Aquatic creatures burp greenhouse gas

10 March 2009


Animals living in rivers, lakes and seas emit burps of nitrous oxide, a potent greenhouse gas, a new study has shown for the first time.

The gas comes from inside the guts of various creatures by bacteria that begin to break down nitrates taken in from the environment. What is worrying is that the amount of nitrates in rivers and seas is going up all the time, mostly due to fertilisers washing off farmland. This could mean that in the future, more nitrous oxide could escape into the atmosphere from these watery habitats.

ChironomusWe know all this thanks to a study in the journal PNAS led by Peter Stief and colleagues from Aarhus University in Denmark.

They went out and collected 21 different types of animals from lakes, rivers and coastal areas of Denmark and Germany including a variety of invertebrates including molluscs and insect larvae. One of them was a type of midge called Chironomus plumosus whose larvae can be incredibly abundant in freshwater sediments. They live in U-shaped burrows and there can be several thousand living in a single square metre of mud.

Steif and his team brought these animals into the lab and by measuring the gases they emit - both from intact animals and from dissected guts - they discovered that nitrous oxide is produced by a variety of different species that either filter their food from the water or scoop and scrape it up from muddy sediments - so-called deposit feeders. They also found that the more midge larvae were present in a sample of mud, the more nitrous oxide was emitted.

They went on to investigate whether it was the animals themselves that were producing the nitrous oxide by extracting RNA from the gut contents of the Chironomus larvae, which they then used as a template to make strands of DNA. Within that DNA they found denitrification genes - the genes that are responsible for breaking down nitrates. And they found the exact same genes in DNA in the muddy sediments, indicating that it is not the invertebrates themselves but the bacteria in the mud that they eat which produce the nitrous oxide.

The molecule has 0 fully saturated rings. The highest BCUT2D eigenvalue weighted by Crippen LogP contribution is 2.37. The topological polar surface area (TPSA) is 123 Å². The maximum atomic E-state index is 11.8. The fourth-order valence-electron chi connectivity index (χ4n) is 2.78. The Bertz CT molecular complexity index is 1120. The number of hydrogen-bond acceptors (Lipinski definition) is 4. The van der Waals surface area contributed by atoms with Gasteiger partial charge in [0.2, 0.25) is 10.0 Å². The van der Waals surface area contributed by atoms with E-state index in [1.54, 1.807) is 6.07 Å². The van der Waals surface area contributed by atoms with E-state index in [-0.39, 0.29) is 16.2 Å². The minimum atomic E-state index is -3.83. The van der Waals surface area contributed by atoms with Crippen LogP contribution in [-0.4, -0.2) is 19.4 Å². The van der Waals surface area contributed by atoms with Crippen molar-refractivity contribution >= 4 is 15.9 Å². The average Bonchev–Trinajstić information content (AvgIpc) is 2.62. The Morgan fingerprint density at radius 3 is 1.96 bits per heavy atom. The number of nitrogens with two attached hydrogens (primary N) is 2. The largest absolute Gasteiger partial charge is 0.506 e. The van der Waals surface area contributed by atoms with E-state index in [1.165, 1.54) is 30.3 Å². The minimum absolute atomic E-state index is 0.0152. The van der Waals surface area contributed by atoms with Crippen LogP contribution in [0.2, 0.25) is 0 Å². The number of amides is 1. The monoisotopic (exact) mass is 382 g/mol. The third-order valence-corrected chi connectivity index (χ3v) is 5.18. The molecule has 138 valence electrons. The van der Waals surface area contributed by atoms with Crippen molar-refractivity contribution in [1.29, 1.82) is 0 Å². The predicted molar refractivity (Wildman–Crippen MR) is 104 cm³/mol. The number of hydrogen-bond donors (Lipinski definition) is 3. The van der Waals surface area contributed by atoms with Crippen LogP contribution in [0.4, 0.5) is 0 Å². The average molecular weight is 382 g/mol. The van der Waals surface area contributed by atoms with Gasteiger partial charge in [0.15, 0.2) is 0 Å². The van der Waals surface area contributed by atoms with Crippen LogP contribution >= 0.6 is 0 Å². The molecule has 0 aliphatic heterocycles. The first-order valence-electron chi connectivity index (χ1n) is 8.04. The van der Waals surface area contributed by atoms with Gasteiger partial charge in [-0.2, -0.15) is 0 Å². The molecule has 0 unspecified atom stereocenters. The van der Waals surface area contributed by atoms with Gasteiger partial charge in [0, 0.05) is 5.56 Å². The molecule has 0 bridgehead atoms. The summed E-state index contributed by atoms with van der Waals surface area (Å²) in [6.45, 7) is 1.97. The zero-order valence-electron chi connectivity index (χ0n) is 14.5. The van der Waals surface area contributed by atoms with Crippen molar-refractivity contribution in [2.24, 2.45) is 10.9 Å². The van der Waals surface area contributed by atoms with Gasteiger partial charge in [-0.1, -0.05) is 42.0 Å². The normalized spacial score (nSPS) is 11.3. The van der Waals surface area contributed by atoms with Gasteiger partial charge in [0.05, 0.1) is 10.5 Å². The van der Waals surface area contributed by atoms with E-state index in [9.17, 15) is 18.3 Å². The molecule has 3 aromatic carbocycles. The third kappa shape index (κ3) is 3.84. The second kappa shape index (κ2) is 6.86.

Bacteria will only switch on these denifitrication genes when there is no oxygen around. So when they are living freely at the mud surface they do not break down nitrates because they are in contact with oxygen in the air.

But, because their guts have no oxygen, when aquatic animals eat the bacteria, these genes are switched on. It takes a little while for the bacteria denitrifying genes to start working, and at first they only partially break down nitrates and form nitrous oxide

All this could all spell bad news for the environment because we are seeing shallow waters filling up with too many nutrients, including nitrates, from human activities - a process known as eutrophication, which leads to a fundamental shift in ecosystems.

This study highlights more urgently than ever, the importance of cleaning up our waters and controlling the amount of nutrients that seep off the land, because not only will this in itself lead to the release of more nitrous oxide, but eutrophic ecosystems tend to be dominated by the type of animals, like midge larvae, that we now know are responsible for emitting burps of this powerful greenhouse gas.


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